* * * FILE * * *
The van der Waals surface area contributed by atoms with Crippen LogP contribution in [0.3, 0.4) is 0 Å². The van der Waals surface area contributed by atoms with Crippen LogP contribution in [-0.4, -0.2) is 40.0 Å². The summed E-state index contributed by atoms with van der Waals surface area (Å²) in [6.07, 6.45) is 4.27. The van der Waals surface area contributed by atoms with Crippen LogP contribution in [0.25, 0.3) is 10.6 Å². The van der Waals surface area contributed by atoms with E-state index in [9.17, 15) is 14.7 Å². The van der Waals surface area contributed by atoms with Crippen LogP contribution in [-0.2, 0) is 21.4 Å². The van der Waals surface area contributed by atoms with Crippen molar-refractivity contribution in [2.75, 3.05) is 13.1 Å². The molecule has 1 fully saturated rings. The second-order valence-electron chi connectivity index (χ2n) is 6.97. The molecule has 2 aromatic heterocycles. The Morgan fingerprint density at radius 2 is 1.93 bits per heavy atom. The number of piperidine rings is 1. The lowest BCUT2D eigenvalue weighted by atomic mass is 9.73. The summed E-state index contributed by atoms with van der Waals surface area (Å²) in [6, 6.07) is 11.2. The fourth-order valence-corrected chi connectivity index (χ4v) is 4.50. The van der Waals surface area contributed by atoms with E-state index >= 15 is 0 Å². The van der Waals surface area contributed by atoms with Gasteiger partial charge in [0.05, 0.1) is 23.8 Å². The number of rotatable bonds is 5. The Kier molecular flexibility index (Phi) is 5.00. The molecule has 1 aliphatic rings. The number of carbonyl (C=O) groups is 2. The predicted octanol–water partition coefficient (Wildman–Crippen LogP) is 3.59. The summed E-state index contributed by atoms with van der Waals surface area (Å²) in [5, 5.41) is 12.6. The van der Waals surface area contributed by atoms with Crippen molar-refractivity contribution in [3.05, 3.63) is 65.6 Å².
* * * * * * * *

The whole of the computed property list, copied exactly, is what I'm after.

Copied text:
The van der Waals surface area contributed by atoms with Crippen LogP contribution in [0.3, 0.4) is 0 Å². The van der Waals surface area contributed by atoms with Crippen LogP contribution in [-0.4, -0.2) is 40.0 Å². The summed E-state index contributed by atoms with van der Waals surface area (Å²) in [6.07, 6.45) is 4.27. The van der Waals surface area contributed by atoms with Crippen LogP contribution in [0.25, 0.3) is 10.6 Å². The van der Waals surface area contributed by atoms with E-state index in [9.17, 15) is 14.7 Å². The van der Waals surface area contributed by atoms with Crippen LogP contribution in [-0.2, 0) is 21.4 Å². The van der Waals surface area contributed by atoms with Crippen molar-refractivity contribution in [2.75, 3.05) is 13.1 Å². The molecule has 1 fully saturated rings. The second-order valence-electron chi connectivity index (χ2n) is 6.97. The molecule has 2 aromatic heterocycles. The Morgan fingerprint density at radius 2 is 1.93 bits per heavy atom. The number of piperidine rings is 1. The lowest BCUT2D eigenvalue weighted by atomic mass is 9.73. The summed E-state index contributed by atoms with van der Waals surface area (Å²) in [6, 6.07) is 11.2. The fourth-order valence-corrected chi connectivity index (χ4v) is 4.50. The van der Waals surface area contributed by atoms with E-state index >= 15 is 0 Å². The van der Waals surface area contributed by atoms with Gasteiger partial charge in [0.05, 0.1) is 23.8 Å². The number of rotatable bonds is 5. The Kier molecular flexibility index (Phi) is 5.00. The molecule has 1 aliphatic rings. The number of carbonyl (C=O) groups is 2. The predicted octanol–water partition coefficient (Wildman–Crippen LogP) is 3.59. The summed E-state index contributed by atoms with van der Waals surface area (Å²) in [5, 5.41) is 12.6. The van der Waals surface area contributed by atoms with Crippen molar-refractivity contribution in [3.05, 3.63) is 65.6 Å².